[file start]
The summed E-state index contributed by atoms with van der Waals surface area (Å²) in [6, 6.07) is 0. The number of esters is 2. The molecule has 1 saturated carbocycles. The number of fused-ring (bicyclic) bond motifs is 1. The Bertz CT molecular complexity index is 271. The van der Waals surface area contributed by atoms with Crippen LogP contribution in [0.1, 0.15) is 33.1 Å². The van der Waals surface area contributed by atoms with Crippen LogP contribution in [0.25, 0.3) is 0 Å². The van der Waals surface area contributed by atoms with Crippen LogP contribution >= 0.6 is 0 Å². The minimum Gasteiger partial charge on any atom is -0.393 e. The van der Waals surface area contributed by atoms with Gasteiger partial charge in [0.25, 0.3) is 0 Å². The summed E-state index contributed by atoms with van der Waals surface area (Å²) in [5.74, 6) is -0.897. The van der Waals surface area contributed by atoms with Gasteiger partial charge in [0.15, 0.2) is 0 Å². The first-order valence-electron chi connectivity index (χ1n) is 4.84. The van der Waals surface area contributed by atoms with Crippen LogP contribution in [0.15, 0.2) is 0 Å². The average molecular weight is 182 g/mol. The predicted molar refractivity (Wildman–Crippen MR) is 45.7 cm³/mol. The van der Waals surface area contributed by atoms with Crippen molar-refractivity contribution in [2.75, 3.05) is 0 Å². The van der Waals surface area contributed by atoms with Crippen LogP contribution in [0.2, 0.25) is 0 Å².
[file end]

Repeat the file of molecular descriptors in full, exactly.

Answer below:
The summed E-state index contributed by atoms with van der Waals surface area (Å²) in [6, 6.07) is 0. The number of esters is 2. The molecule has 1 saturated carbocycles. The number of fused-ring (bicyclic) bond motifs is 1. The Bertz CT molecular complexity index is 271. The van der Waals surface area contributed by atoms with Crippen LogP contribution in [0.1, 0.15) is 33.1 Å². The van der Waals surface area contributed by atoms with Crippen LogP contribution in [0.25, 0.3) is 0 Å². The van der Waals surface area contributed by atoms with Crippen LogP contribution >= 0.6 is 0 Å². The minimum Gasteiger partial charge on any atom is -0.393 e. The van der Waals surface area contributed by atoms with Gasteiger partial charge in [0.25, 0.3) is 0 Å². The summed E-state index contributed by atoms with van der Waals surface area (Å²) in [5.74, 6) is -0.897. The van der Waals surface area contributed by atoms with Gasteiger partial charge in [0.15, 0.2) is 0 Å². The first-order valence-electron chi connectivity index (χ1n) is 4.84. The van der Waals surface area contributed by atoms with Crippen LogP contribution in [0.15, 0.2) is 0 Å². The average molecular weight is 182 g/mol. The predicted molar refractivity (Wildman–Crippen MR) is 45.7 cm³/mol. The van der Waals surface area contributed by atoms with Crippen molar-refractivity contribution in [2.75, 3.05) is 0 Å². The van der Waals surface area contributed by atoms with Crippen LogP contribution in [0.2, 0.25) is 0 Å².